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U.S. Rep. Tulsi Gabbard of Hawaii was eyed as a rising political star even before she was elected to Congress in 2012 — she spoke at the Democratic National Convention that year just weeks after winning a primary election.
But her profile on the national stage has risen to a new level in recent months.
It comes in large part through multiple appearances on cable and network television news programs including CNN, ABC and Fox News, and in interviews with and reports by national and international press such as The New York Times, The Atlantic and The Economic Times.
As a military veteran who served in the Middle East, Gabbard is sought out for her views on U.S. foreign policy in the region. As the only Hindu-American in the Congress, she is a point of pride for many in India and America.
In office for barely two years, she has made a point to work closely with Republicans in the U.S. House of Representatives. And she is the rare Democrat willing to openly criticize her party’s leader, President Barack Obama, who also hails from Hawaii.
In June 2014, for example, Gabbard said it “makes no sense” for the United States to resume military operations in Iraq to combat the Islamic State, also known as ISIS or ISIL, and that she would oppose U.S. airstrikes in the region.
That same month, Gabbard told then Secretary of Defense Chuck Hagel that she opposed a Taliban prisoner swap to recover Army Sgt. Bowe Bergdahl, saying it risked national security. In September, Gabbard was one of 22 House Democrats who voted with all Republicans to condemn the Obama administration for not giving advance notice of the exchange of Bergdahl.
Two months earlier, in July, Gabbard expressed reservations about a request from the Obama administration for a counterterrorism fund. She asked for the administration to define the nation’s objectives before committing troops to the Iraq-Syria region. By August, Gabbard had sharpened her critique, telling ABC News that the mission in the Middle East was “lost” and that Obama should be “doing more to stop the Islamic State in Iraq.”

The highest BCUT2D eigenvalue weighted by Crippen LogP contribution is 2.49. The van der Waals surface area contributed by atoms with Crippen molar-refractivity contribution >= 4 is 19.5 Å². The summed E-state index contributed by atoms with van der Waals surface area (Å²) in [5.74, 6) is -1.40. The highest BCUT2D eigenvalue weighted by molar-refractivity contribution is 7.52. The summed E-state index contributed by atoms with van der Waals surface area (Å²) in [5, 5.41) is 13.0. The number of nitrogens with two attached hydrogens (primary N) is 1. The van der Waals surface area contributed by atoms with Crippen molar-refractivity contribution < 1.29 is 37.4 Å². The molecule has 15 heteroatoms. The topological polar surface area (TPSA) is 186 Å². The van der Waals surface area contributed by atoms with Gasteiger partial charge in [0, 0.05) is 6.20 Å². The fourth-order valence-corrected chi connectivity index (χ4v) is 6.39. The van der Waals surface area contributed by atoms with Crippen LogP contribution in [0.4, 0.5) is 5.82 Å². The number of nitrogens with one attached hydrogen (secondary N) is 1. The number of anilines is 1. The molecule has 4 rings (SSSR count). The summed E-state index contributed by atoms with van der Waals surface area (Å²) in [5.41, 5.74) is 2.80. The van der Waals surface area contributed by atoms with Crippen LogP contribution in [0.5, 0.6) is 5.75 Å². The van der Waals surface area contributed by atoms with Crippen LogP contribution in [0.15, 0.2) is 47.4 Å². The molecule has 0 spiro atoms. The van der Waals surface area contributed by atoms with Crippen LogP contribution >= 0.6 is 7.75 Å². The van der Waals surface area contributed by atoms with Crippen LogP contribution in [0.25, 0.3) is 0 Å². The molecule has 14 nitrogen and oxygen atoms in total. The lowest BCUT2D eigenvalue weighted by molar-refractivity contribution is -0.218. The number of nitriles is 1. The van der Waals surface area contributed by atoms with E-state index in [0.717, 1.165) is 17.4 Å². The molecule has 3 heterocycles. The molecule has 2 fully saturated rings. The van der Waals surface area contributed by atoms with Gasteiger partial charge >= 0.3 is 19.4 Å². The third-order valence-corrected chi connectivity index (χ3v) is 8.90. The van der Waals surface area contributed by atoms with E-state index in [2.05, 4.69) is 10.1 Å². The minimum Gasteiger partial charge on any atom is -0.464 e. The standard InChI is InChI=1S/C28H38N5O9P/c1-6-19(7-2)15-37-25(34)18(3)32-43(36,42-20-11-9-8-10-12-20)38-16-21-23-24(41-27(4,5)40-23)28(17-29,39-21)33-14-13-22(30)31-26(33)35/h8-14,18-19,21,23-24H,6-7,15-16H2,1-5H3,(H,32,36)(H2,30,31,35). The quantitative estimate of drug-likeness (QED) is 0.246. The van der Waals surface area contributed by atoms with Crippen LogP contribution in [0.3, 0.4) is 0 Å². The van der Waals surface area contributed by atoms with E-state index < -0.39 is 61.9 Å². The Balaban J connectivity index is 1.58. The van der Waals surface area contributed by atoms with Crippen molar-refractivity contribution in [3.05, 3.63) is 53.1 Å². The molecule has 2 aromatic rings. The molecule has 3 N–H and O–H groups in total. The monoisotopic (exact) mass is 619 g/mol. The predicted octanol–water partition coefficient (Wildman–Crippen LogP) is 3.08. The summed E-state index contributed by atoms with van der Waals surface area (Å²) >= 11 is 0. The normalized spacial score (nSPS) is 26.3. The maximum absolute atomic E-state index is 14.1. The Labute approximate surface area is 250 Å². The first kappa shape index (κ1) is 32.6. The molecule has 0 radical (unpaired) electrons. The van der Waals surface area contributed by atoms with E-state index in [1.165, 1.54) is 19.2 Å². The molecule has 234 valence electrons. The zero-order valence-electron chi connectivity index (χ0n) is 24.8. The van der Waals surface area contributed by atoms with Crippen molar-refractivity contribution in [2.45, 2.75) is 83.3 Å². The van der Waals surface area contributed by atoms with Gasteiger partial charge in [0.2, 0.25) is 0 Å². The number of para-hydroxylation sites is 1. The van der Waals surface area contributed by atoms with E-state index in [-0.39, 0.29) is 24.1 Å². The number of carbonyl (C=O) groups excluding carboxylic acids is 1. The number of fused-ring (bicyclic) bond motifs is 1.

— Darren Shiroma (@DarrenShiroma) February 4, 2015
In January, the congresswoman’s criticism of Obama intensified. She told CNN’s Wolf Blitzer about her frustration that the administration “refuses to recognize who our enemy is. And unless and until that happens, then it’s impossible to come up with a strategy to defeat that enemy. We have to recognize that this is about radical Islam.”
Later that month she shared much the same argument with Greta Van Susteren on Fox News. She singled out Secretary of State John Kerry for saying that the Islamic State and al Qaeda are engaging in “criminal conduct rooted in alienation, poverty, thrill seeking and other factors.”
Gabbard said, “Now if we really look at what he’s saying and if that’s really the cause, then the solution would be to give them a trophy, give them a hug, give them a good-paying job, $10,000, and a skateboard so they can go and get their thrills and say, ‘OK, great, they’re going to be happy and they won’t be fighting anymore.’”
The comments were noticed by conservatives.